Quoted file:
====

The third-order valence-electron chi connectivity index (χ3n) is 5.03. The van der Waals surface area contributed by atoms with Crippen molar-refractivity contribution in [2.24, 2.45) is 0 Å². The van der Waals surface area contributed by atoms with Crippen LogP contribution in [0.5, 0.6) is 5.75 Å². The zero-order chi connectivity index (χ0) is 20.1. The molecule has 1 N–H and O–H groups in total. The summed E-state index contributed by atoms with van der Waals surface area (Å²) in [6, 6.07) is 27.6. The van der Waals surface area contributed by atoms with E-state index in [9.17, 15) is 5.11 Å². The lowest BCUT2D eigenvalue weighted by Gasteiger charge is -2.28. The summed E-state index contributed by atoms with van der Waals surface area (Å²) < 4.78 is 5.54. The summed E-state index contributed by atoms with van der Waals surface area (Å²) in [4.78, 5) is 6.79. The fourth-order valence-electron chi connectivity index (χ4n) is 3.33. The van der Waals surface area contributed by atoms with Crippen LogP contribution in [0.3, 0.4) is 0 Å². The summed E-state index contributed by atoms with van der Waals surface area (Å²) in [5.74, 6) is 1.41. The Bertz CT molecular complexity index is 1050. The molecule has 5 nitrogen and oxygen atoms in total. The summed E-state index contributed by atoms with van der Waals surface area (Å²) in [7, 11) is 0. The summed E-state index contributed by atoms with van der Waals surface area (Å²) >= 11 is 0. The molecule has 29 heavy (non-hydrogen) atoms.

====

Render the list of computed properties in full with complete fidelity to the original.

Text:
The third-order valence-electron chi connectivity index (χ3n) is 5.03. The van der Waals surface area contributed by atoms with Crippen molar-refractivity contribution in [2.24, 2.45) is 0 Å². The van der Waals surface area contributed by atoms with Crippen LogP contribution in [0.5, 0.6) is 5.75 Å². The zero-order chi connectivity index (χ0) is 20.1. The molecule has 1 N–H and O–H groups in total. The summed E-state index contributed by atoms with van der Waals surface area (Å²) in [6, 6.07) is 27.6. The van der Waals surface area contributed by atoms with E-state index in [9.17, 15) is 5.11 Å². The lowest BCUT2D eigenvalue weighted by Gasteiger charge is -2.28. The summed E-state index contributed by atoms with van der Waals surface area (Å²) < 4.78 is 5.54. The summed E-state index contributed by atoms with van der Waals surface area (Å²) in [4.78, 5) is 6.79. The fourth-order valence-electron chi connectivity index (χ4n) is 3.33. The van der Waals surface area contributed by atoms with Crippen LogP contribution in [0.3, 0.4) is 0 Å². The summed E-state index contributed by atoms with van der Waals surface area (Å²) in [5.74, 6) is 1.41. The Bertz CT molecular complexity index is 1050. The molecule has 5 nitrogen and oxygen atoms in total. The summed E-state index contributed by atoms with van der Waals surface area (Å²) in [7, 11) is 0. The summed E-state index contributed by atoms with van der Waals surface area (Å²) >= 11 is 0. The molecule has 29 heavy (non-hydrogen) atoms.